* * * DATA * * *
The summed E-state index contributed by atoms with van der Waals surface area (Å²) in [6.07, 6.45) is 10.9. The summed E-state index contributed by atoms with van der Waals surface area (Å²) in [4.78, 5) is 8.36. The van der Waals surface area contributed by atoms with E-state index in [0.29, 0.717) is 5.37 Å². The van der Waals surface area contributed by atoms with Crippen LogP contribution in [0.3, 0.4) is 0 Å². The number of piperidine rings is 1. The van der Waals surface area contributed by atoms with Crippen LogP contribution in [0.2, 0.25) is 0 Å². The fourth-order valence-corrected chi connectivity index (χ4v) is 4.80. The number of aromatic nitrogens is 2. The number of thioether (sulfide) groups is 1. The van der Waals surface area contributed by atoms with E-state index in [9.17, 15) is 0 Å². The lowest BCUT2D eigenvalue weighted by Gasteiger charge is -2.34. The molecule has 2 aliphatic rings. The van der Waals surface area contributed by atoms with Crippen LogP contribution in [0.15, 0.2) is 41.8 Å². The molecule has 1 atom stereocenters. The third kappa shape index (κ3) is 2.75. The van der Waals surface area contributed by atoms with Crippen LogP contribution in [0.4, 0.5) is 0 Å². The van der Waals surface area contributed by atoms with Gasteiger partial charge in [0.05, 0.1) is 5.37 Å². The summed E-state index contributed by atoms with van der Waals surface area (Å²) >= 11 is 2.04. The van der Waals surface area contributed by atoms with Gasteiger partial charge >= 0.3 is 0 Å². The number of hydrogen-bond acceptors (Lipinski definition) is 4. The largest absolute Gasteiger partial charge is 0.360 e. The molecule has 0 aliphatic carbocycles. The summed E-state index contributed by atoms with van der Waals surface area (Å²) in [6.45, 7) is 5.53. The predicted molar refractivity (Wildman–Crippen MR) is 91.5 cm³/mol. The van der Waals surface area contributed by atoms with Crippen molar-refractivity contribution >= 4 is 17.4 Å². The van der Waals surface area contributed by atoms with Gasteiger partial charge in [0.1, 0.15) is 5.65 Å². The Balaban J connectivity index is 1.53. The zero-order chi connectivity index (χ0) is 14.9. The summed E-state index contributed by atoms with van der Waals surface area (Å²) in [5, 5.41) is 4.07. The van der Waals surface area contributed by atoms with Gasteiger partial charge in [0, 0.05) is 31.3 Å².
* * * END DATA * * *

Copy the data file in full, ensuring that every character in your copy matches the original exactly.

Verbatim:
The summed E-state index contributed by atoms with van der Waals surface area (Å²) in [6.07, 6.45) is 10.9. The summed E-state index contributed by atoms with van der Waals surface area (Å²) in [4.78, 5) is 8.36. The van der Waals surface area contributed by atoms with E-state index in [0.29, 0.717) is 5.37 Å². The van der Waals surface area contributed by atoms with Crippen LogP contribution in [0.3, 0.4) is 0 Å². The number of piperidine rings is 1. The van der Waals surface area contributed by atoms with Crippen LogP contribution in [0.2, 0.25) is 0 Å². The fourth-order valence-corrected chi connectivity index (χ4v) is 4.80. The number of aromatic nitrogens is 2. The number of thioether (sulfide) groups is 1. The van der Waals surface area contributed by atoms with E-state index in [9.17, 15) is 0 Å². The lowest BCUT2D eigenvalue weighted by Gasteiger charge is -2.34. The molecule has 2 aliphatic rings. The van der Waals surface area contributed by atoms with Crippen LogP contribution in [0.15, 0.2) is 41.8 Å². The molecule has 1 atom stereocenters. The third kappa shape index (κ3) is 2.75. The van der Waals surface area contributed by atoms with Crippen LogP contribution in [0.4, 0.5) is 0 Å². The van der Waals surface area contributed by atoms with Gasteiger partial charge in [0.05, 0.1) is 5.37 Å². The summed E-state index contributed by atoms with van der Waals surface area (Å²) >= 11 is 2.04. The van der Waals surface area contributed by atoms with Gasteiger partial charge >= 0.3 is 0 Å². The number of hydrogen-bond acceptors (Lipinski definition) is 4. The largest absolute Gasteiger partial charge is 0.360 e. The molecule has 0 aliphatic carbocycles. The summed E-state index contributed by atoms with van der Waals surface area (Å²) in [6.45, 7) is 5.53. The predicted molar refractivity (Wildman–Crippen MR) is 91.5 cm³/mol. The van der Waals surface area contributed by atoms with Crippen molar-refractivity contribution >= 4 is 17.4 Å². The van der Waals surface area contributed by atoms with Gasteiger partial charge in [0.1, 0.15) is 5.65 Å². The Balaban J connectivity index is 1.53. The zero-order chi connectivity index (χ0) is 14.9. The summed E-state index contributed by atoms with van der Waals surface area (Å²) in [5, 5.41) is 4.07. The van der Waals surface area contributed by atoms with Gasteiger partial charge in [0, 0.05) is 31.3 Å².